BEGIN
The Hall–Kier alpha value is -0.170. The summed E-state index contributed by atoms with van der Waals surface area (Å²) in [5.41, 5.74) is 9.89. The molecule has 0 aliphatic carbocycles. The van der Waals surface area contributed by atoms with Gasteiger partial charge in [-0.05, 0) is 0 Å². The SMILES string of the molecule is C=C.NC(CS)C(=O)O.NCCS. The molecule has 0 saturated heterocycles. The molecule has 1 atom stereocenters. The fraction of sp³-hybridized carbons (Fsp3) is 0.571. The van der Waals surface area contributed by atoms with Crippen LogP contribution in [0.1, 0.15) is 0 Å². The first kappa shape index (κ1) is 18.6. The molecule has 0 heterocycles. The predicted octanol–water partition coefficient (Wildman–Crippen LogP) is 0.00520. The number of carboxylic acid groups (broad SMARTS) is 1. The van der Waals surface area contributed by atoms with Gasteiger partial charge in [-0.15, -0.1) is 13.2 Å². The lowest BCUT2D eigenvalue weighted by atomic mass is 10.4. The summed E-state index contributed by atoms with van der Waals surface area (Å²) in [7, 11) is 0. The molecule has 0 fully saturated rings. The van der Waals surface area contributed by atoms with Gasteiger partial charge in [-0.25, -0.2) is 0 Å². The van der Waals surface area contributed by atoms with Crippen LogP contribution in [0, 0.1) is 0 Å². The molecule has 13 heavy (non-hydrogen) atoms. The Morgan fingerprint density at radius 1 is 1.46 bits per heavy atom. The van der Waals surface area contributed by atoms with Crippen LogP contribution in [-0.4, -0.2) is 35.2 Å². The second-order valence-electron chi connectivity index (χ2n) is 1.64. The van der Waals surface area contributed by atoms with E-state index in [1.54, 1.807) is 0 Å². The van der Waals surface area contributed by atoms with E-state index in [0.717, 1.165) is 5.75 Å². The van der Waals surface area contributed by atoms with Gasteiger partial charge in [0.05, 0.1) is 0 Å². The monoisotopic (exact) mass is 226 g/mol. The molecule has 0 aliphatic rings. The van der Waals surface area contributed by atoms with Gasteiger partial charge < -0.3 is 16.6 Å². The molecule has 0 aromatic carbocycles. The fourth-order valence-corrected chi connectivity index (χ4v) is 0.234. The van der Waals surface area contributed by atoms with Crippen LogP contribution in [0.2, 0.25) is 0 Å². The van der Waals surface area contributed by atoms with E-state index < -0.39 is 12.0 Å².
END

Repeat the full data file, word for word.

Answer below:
The Hall–Kier alpha value is -0.170. The summed E-state index contributed by atoms with van der Waals surface area (Å²) in [5.41, 5.74) is 9.89. The molecule has 0 aliphatic carbocycles. The van der Waals surface area contributed by atoms with Gasteiger partial charge in [-0.05, 0) is 0 Å². The SMILES string of the molecule is C=C.NC(CS)C(=O)O.NCCS. The molecule has 0 saturated heterocycles. The molecule has 1 atom stereocenters. The fraction of sp³-hybridized carbons (Fsp3) is 0.571. The van der Waals surface area contributed by atoms with Crippen LogP contribution in [0.1, 0.15) is 0 Å². The first kappa shape index (κ1) is 18.6. The molecule has 0 heterocycles. The predicted octanol–water partition coefficient (Wildman–Crippen LogP) is 0.00520. The number of carboxylic acid groups (broad SMARTS) is 1. The van der Waals surface area contributed by atoms with Gasteiger partial charge in [-0.15, -0.1) is 13.2 Å². The lowest BCUT2D eigenvalue weighted by atomic mass is 10.4. The summed E-state index contributed by atoms with van der Waals surface area (Å²) in [7, 11) is 0. The molecule has 0 fully saturated rings. The van der Waals surface area contributed by atoms with Gasteiger partial charge in [-0.25, -0.2) is 0 Å². The van der Waals surface area contributed by atoms with Crippen LogP contribution in [0, 0.1) is 0 Å². The molecule has 13 heavy (non-hydrogen) atoms. The Morgan fingerprint density at radius 1 is 1.46 bits per heavy atom. The van der Waals surface area contributed by atoms with Crippen LogP contribution in [-0.4, -0.2) is 35.2 Å². The second-order valence-electron chi connectivity index (χ2n) is 1.64. The van der Waals surface area contributed by atoms with E-state index in [1.54, 1.807) is 0 Å². The van der Waals surface area contributed by atoms with E-state index in [0.717, 1.165) is 5.75 Å². The van der Waals surface area contributed by atoms with Gasteiger partial charge in [0.05, 0.1) is 0 Å². The monoisotopic (exact) mass is 226 g/mol. The molecule has 0 aliphatic rings. The van der Waals surface area contributed by atoms with Gasteiger partial charge < -0.3 is 16.6 Å². The molecule has 0 aromatic carbocycles. The fourth-order valence-corrected chi connectivity index (χ4v) is 0.234. The van der Waals surface area contributed by atoms with Crippen LogP contribution in [0.2, 0.25) is 0 Å². The van der Waals surface area contributed by atoms with E-state index < -0.39 is 12.0 Å².